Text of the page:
How come lithium-ion batteries has gained so much popularity in the last 10–15 years?
Early portable devices were powered with nickel cadmium or nickel metal hydride batteries (or even lead acid!) which made the devices bulky and unpractical to use. Plus, because of old technology the batteries would only last for a couple of uses.
So, when lithium-ion became well known for its high energy density* and light weight, it became the clear battery choice for many product developers. Fast forward a couple of years and lithium-ion batteries now come in a large variety of sizes and chemistries.
How does a lithium-ion battery work? A lithium-ion battery is composed of an anode, a cathode, a separator, and an electrolyte. As the battery is being used, lithium ions move between the electrodes (anode and cathode) through the electrolyte. As a li-ion battery is being charged, lithium ions move from the cathode to the anode. As the battery is being discharged, ergo used, the cycle reverses and the lithium ions move from the anode to the cathode. Li-ion batteries have a self-discharge* rate between 1.5 to 2% per month.
The cathode for a li-ion battery is generally made from LiCoO₂ (LCO) or LiMn₂O₄ (LMO), whilst the anode is usually made from graphite or other carbon materials.
When it comes to the different shapes of li-ion cells, it is easiest to divide them into four groups:
Flat or pouch (soft, flat body - such as those used in phones and laptops. Also called lithium-ion polymer)
Rigid plastic case with large threaded terminals (such as prismatic cells)
What lithium-ion chemistries are there? One way of separating the different chemistries apart is through looking at what technology is used for the positive electrode component. A few of the listed examples down below are some of the more well-known examples. Another way to differentiate the chemistries apart is through which technology is used for the anode.
Lithium Cobalt Oxide
Broad use, laptops
Lithium Iron Phosphate
Mobility, power tools, EV, ESS
Lithium Manganese Oxide
Hybrid EV, cell phones, laptops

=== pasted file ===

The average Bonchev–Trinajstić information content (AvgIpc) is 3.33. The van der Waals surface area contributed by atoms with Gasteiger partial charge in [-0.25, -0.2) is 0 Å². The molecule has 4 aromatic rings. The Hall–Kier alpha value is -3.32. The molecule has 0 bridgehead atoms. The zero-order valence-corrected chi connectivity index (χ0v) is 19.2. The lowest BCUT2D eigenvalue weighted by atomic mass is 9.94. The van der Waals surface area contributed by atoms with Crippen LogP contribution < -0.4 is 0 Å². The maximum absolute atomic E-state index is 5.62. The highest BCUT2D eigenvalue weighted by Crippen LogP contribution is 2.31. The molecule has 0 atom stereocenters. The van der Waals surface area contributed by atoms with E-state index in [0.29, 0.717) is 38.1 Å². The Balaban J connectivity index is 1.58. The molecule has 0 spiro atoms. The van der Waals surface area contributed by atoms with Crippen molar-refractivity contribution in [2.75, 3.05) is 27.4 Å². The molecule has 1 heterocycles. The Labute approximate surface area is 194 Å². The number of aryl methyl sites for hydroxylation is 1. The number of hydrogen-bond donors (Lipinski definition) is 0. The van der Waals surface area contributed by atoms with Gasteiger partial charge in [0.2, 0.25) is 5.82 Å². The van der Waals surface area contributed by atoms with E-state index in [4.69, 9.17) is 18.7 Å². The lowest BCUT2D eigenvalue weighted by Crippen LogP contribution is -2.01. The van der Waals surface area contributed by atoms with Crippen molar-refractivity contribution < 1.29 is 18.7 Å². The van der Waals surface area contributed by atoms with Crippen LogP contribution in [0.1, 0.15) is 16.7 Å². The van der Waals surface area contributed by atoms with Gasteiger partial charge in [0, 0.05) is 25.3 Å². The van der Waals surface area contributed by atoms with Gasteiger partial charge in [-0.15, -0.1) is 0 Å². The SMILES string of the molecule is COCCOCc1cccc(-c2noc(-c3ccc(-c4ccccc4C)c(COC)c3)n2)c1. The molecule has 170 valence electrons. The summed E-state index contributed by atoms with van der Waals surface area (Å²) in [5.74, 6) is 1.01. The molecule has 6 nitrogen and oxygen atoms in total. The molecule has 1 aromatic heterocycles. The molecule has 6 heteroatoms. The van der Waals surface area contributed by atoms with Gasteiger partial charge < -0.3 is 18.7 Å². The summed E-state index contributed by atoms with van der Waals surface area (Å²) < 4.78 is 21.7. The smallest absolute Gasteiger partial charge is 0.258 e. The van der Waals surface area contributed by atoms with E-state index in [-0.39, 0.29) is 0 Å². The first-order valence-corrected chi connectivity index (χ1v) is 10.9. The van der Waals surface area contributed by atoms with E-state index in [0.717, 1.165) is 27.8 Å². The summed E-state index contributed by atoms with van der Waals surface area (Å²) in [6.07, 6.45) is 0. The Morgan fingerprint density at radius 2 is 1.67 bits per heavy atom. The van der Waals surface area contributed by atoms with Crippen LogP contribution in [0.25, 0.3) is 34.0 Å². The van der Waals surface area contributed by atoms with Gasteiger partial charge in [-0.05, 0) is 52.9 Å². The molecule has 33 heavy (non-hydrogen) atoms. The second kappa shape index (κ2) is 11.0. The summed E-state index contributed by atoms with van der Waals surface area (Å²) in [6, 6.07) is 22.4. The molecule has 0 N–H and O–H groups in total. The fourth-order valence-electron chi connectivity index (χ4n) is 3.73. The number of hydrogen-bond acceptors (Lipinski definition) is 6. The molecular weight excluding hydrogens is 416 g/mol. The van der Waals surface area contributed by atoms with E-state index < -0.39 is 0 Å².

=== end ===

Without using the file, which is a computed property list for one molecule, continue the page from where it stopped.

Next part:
Lithium Nickel Cobalt Aluminium Oxide
Lithium Nickel Manganese Oxide
EV, power tools, ESS
Safety and Certifications
It’s important to remember that li-ion holds great energy density, but it also has its safety hazards. During normal handling, a Li-ion battery does not involve greater risks than other batteries. But Lithium may ignite if exposed to air or water, along with another risk as thermal runaway* due to mechanical or thermal failures. To avoid these risks, it is very important with accurate quality controls, correct installation, and careful handling. Li-ion is considered a dangerous goods and it is mandatory with a UN38.3 certificate for air, road, or sea transportation.
Lithium-ion batteries come in a wide range of shapes, but the shape does not define which chemistry it has inside.
Li-ion batteries are one of the major drivers in the electrical vehicle and energy grid storage development.
Li-ion batteries are popular thanks to their high energy density and light weight.
Li-ion batteries are considered dangerous goods.
Curious to find out more about lithium-ion batteries, or are you looking to implement some into your product design? Send us a message and we’ll help you get started.
Energy density: The amount of energy stored per volume or mass unit in a system or chemical substance.
Self-discharge: The battery’s charge reduces gradually over time, even if it is not connected to any device.
Thermal runaway: Chain reaction inside the battery that occurs when the battery reaches a temperature that causes a chemical reaction. This produces even more heat and causes more chemical reactions.